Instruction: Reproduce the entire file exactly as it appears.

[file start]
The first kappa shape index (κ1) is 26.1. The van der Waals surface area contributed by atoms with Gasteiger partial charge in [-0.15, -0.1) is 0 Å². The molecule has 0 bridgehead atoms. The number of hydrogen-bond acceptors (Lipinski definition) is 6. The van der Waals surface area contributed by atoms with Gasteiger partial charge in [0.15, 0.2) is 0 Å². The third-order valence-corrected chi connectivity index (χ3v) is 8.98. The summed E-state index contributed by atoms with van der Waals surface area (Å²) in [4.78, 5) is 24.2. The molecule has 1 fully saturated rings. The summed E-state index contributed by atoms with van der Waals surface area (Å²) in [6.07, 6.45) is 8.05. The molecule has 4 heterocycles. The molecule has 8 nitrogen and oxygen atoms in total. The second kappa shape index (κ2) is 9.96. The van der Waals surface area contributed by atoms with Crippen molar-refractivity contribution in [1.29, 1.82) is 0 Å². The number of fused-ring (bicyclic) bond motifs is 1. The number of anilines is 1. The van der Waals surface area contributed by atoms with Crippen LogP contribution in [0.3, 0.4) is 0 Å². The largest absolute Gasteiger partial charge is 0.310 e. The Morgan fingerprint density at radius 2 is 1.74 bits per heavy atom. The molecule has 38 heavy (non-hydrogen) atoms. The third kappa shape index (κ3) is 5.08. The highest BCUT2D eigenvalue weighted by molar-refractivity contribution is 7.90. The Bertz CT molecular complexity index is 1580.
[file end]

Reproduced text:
The first kappa shape index (κ1) is 26.1. The van der Waals surface area contributed by atoms with Gasteiger partial charge in [-0.15, -0.1) is 0 Å². The molecule has 0 bridgehead atoms. The number of hydrogen-bond acceptors (Lipinski definition) is 6. The van der Waals surface area contributed by atoms with Gasteiger partial charge in [0.15, 0.2) is 0 Å². The third-order valence-corrected chi connectivity index (χ3v) is 8.98. The summed E-state index contributed by atoms with van der Waals surface area (Å²) in [4.78, 5) is 24.2. The molecule has 1 fully saturated rings. The summed E-state index contributed by atoms with van der Waals surface area (Å²) in [6.07, 6.45) is 8.05. The molecule has 4 heterocycles. The molecule has 8 nitrogen and oxygen atoms in total. The second kappa shape index (κ2) is 9.96. The van der Waals surface area contributed by atoms with Crippen molar-refractivity contribution in [1.29, 1.82) is 0 Å². The number of fused-ring (bicyclic) bond motifs is 1. The number of anilines is 1. The van der Waals surface area contributed by atoms with Crippen LogP contribution in [0.3, 0.4) is 0 Å². The largest absolute Gasteiger partial charge is 0.310 e. The Morgan fingerprint density at radius 2 is 1.74 bits per heavy atom. The molecule has 38 heavy (non-hydrogen) atoms. The third kappa shape index (κ3) is 5.08. The highest BCUT2D eigenvalue weighted by molar-refractivity contribution is 7.90. The Bertz CT molecular complexity index is 1580.